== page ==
Because there are no compliance costs or other significant burdens associated with the law's passage, we can assume the asbestos industry's opposition to the FACT Act stems from a desire to lessen transparency. If there is no transparency, the industry can continue to make baseless claims and reap fraudulent profits.

Lisa A. Rickard, president of the U.S. Chamber Institute for Legal Reform, has written an op-ed detailing the reasons for the asbestos industry's continued obfuscation.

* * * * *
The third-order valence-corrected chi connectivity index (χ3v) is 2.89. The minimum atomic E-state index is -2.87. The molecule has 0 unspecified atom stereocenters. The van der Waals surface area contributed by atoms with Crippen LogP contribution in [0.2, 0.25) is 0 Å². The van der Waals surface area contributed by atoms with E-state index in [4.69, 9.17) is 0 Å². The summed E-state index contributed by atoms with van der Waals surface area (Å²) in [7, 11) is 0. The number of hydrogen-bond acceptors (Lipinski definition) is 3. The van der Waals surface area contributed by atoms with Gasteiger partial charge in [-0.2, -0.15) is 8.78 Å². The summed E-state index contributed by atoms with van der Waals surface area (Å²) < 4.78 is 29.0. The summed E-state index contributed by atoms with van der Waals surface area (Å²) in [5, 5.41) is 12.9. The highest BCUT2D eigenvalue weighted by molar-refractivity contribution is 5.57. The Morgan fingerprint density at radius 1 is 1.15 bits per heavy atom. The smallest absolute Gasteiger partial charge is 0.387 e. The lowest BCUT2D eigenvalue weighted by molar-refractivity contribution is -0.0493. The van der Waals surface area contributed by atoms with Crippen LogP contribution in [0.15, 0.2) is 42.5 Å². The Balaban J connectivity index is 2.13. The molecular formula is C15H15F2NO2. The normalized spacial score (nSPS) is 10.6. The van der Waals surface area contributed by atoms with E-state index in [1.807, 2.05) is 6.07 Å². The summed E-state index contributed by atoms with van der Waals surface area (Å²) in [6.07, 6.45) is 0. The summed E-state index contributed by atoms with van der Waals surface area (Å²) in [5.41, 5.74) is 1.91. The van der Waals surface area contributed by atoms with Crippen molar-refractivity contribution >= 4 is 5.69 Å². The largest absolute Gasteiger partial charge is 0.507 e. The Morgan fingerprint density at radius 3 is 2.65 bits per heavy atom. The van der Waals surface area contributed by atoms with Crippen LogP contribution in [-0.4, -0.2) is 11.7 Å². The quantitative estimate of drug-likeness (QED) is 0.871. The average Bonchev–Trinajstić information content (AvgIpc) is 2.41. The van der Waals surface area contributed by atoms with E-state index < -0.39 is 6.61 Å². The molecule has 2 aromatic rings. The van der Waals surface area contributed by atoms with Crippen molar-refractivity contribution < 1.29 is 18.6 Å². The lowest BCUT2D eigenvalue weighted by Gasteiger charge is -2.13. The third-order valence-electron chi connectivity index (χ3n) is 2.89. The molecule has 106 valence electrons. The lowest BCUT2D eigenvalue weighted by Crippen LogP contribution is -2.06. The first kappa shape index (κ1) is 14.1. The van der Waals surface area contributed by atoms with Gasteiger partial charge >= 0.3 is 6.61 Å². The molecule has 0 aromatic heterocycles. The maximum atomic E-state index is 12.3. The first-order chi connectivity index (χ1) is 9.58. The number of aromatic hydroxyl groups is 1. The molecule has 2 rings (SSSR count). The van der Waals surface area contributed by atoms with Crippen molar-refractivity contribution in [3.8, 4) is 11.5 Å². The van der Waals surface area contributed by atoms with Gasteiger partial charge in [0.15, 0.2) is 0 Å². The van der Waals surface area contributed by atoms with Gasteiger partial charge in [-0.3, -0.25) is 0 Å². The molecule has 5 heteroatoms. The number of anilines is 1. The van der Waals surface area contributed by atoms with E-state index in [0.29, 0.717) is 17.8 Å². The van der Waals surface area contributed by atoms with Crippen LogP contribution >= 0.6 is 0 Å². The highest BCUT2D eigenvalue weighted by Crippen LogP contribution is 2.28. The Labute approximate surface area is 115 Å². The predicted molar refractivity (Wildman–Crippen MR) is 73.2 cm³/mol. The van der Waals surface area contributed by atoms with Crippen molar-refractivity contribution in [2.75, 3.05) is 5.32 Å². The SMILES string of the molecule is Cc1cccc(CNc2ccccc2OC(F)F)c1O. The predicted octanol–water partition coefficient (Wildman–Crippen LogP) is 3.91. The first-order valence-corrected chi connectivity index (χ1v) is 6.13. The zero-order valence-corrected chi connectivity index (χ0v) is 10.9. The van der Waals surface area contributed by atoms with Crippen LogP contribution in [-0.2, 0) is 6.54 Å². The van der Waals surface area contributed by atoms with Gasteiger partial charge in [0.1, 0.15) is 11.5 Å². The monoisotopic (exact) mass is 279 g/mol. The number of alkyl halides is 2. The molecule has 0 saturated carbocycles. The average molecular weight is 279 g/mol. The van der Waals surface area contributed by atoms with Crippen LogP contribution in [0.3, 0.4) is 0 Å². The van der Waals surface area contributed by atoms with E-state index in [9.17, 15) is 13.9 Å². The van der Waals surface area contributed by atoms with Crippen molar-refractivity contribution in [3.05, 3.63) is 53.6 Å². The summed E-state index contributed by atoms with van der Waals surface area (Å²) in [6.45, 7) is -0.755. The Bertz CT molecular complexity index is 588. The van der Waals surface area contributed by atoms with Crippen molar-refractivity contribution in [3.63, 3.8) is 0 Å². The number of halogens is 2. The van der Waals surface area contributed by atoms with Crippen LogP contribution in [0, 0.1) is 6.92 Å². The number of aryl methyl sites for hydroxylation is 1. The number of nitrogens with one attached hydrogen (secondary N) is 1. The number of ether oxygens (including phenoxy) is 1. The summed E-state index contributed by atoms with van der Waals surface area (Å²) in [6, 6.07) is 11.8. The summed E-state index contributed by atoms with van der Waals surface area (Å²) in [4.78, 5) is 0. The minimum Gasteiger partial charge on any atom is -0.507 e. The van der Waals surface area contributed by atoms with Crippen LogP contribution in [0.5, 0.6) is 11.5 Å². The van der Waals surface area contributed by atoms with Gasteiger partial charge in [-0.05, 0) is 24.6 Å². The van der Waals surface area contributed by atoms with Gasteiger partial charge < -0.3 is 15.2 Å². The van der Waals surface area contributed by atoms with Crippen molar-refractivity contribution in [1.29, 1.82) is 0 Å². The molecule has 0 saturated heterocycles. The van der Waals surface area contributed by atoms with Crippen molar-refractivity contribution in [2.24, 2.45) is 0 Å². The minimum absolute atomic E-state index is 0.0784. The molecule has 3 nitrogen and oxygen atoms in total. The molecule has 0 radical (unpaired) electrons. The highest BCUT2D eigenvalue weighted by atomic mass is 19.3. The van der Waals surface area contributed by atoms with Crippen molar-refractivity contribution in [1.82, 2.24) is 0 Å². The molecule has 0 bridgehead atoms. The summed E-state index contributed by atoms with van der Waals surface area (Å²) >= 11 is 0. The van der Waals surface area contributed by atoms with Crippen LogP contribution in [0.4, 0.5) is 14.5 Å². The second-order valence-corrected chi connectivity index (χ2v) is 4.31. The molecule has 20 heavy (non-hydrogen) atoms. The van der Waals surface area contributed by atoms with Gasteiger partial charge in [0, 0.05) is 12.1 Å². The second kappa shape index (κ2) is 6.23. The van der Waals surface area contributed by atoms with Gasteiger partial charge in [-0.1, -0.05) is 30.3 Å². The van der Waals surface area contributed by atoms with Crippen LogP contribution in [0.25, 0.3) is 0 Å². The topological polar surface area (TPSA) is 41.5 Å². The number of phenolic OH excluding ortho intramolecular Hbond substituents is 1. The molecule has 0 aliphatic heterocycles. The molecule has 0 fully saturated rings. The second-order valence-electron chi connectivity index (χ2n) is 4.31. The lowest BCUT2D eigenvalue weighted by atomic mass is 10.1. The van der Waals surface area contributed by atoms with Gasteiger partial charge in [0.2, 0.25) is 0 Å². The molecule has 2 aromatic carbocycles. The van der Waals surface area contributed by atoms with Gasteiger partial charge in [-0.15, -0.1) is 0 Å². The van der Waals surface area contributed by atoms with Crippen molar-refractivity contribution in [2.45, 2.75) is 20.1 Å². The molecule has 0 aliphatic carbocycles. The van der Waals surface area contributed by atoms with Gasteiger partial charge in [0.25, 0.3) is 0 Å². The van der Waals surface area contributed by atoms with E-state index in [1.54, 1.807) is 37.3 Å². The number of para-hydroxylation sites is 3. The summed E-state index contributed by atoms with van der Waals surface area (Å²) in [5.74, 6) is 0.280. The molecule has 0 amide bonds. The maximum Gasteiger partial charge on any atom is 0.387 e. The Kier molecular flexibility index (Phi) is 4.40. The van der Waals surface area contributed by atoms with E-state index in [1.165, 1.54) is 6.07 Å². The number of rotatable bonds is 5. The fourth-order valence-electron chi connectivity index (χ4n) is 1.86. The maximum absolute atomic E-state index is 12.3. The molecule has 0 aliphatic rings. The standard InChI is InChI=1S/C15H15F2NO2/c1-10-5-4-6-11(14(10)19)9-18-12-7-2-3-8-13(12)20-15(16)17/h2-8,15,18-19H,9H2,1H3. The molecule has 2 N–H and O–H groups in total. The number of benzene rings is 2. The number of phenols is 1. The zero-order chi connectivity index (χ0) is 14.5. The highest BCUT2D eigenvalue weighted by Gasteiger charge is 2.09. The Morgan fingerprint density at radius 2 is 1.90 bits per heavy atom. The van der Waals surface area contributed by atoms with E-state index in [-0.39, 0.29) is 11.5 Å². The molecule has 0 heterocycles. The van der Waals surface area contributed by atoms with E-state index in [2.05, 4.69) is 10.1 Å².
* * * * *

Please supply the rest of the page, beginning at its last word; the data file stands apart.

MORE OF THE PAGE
According to government mortality tables, an 85-year-old male has a life expectancy of another 5.65 years. Unfortunately for Bobbie Izell, who worked in construction in the 1960s and 1970s, he was diagnosed with mesothelioma when he was 85, so his expectancy is a couple of years shorter. A year later, this month, a Los Angeles jury decided that this entitled him to $30 million in "compensatory" damages from ten defendants; coincidentally, the jury also found that the five defendants who were bankrupt or had otherwise settled were only 5% responsible collectively, while the deepest pocket, Union Carbide, was 65% responsible. Another $18 million in punitive damages were awarded against Union Carbide, on the theory that it should have unilaterally stopped selling asbestos in 1967, but didn't do so until 1985. Union Carbide denies liability entirely; the press coverage doesn't give any evidence on that one way or the other, or bother to explain the defendant's likely legitimate grievance. (Though precedent pretends otherwise, a jury that awards an irrational amount of damages almost certainly assigned irrational amounts of liability.) But the $30 million compensatory damages, nearly all of which is non-economic damages, is obviously absurd. What's the point of constitutional limits on punitive damages if the jury can effectively assess punishment twice under the guise of compensatory damages? [Similar on POL in 2006; law.com/NLJ]